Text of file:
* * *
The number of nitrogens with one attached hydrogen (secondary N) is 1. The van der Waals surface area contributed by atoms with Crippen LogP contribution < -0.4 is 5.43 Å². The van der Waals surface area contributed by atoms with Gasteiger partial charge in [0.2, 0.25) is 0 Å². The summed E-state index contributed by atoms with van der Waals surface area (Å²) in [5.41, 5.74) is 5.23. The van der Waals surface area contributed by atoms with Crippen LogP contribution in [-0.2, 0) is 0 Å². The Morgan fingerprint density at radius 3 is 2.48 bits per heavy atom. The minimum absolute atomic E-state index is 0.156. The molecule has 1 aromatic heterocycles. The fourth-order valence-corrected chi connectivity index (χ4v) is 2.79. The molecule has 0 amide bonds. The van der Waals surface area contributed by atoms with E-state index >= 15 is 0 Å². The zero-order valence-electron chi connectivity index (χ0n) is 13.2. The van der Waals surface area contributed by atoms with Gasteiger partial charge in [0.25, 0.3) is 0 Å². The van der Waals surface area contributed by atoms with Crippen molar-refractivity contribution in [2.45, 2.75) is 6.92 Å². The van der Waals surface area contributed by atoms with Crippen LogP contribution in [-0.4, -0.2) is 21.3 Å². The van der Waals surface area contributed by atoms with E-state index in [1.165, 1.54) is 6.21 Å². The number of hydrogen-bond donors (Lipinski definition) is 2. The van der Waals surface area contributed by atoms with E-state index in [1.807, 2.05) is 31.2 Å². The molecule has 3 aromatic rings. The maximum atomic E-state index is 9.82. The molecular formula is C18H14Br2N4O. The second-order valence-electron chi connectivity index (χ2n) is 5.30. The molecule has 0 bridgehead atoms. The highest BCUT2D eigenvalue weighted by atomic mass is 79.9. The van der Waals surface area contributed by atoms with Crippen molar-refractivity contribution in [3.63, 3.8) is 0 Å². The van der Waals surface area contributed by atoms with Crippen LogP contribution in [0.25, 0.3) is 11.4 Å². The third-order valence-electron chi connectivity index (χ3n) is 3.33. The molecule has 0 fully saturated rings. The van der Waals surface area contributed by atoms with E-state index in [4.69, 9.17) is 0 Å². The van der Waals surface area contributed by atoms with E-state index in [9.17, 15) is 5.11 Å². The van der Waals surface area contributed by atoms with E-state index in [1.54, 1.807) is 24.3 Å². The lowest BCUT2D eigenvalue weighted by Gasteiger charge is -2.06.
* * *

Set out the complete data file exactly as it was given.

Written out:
The number of nitrogens with one attached hydrogen (secondary N) is 1. The van der Waals surface area contributed by atoms with Crippen LogP contribution < -0.4 is 5.43 Å². The van der Waals surface area contributed by atoms with Gasteiger partial charge in [0.2, 0.25) is 0 Å². The summed E-state index contributed by atoms with van der Waals surface area (Å²) in [5.41, 5.74) is 5.23. The van der Waals surface area contributed by atoms with Crippen LogP contribution in [-0.2, 0) is 0 Å². The Morgan fingerprint density at radius 3 is 2.48 bits per heavy atom. The minimum absolute atomic E-state index is 0.156. The molecule has 1 aromatic heterocycles. The fourth-order valence-corrected chi connectivity index (χ4v) is 2.79. The molecule has 0 amide bonds. The van der Waals surface area contributed by atoms with E-state index >= 15 is 0 Å². The zero-order valence-electron chi connectivity index (χ0n) is 13.2. The van der Waals surface area contributed by atoms with Gasteiger partial charge in [0.25, 0.3) is 0 Å². The van der Waals surface area contributed by atoms with Crippen molar-refractivity contribution in [2.45, 2.75) is 6.92 Å². The van der Waals surface area contributed by atoms with Crippen LogP contribution in [-0.4, -0.2) is 21.3 Å². The van der Waals surface area contributed by atoms with E-state index in [1.165, 1.54) is 6.21 Å². The number of hydrogen-bond donors (Lipinski definition) is 2. The van der Waals surface area contributed by atoms with E-state index in [1.807, 2.05) is 31.2 Å². The molecule has 3 aromatic rings. The maximum atomic E-state index is 9.82. The molecular formula is C18H14Br2N4O. The second-order valence-electron chi connectivity index (χ2n) is 5.30. The molecule has 0 bridgehead atoms. The highest BCUT2D eigenvalue weighted by atomic mass is 79.9. The van der Waals surface area contributed by atoms with Crippen molar-refractivity contribution in [3.63, 3.8) is 0 Å². The van der Waals surface area contributed by atoms with Crippen LogP contribution in [0.25, 0.3) is 11.4 Å². The third-order valence-electron chi connectivity index (χ3n) is 3.33. The molecule has 0 fully saturated rings. The van der Waals surface area contributed by atoms with E-state index in [4.69, 9.17) is 0 Å². The van der Waals surface area contributed by atoms with E-state index in [9.17, 15) is 5.11 Å². The van der Waals surface area contributed by atoms with E-state index in [1.54, 1.807) is 24.3 Å². The lowest BCUT2D eigenvalue weighted by Gasteiger charge is -2.06.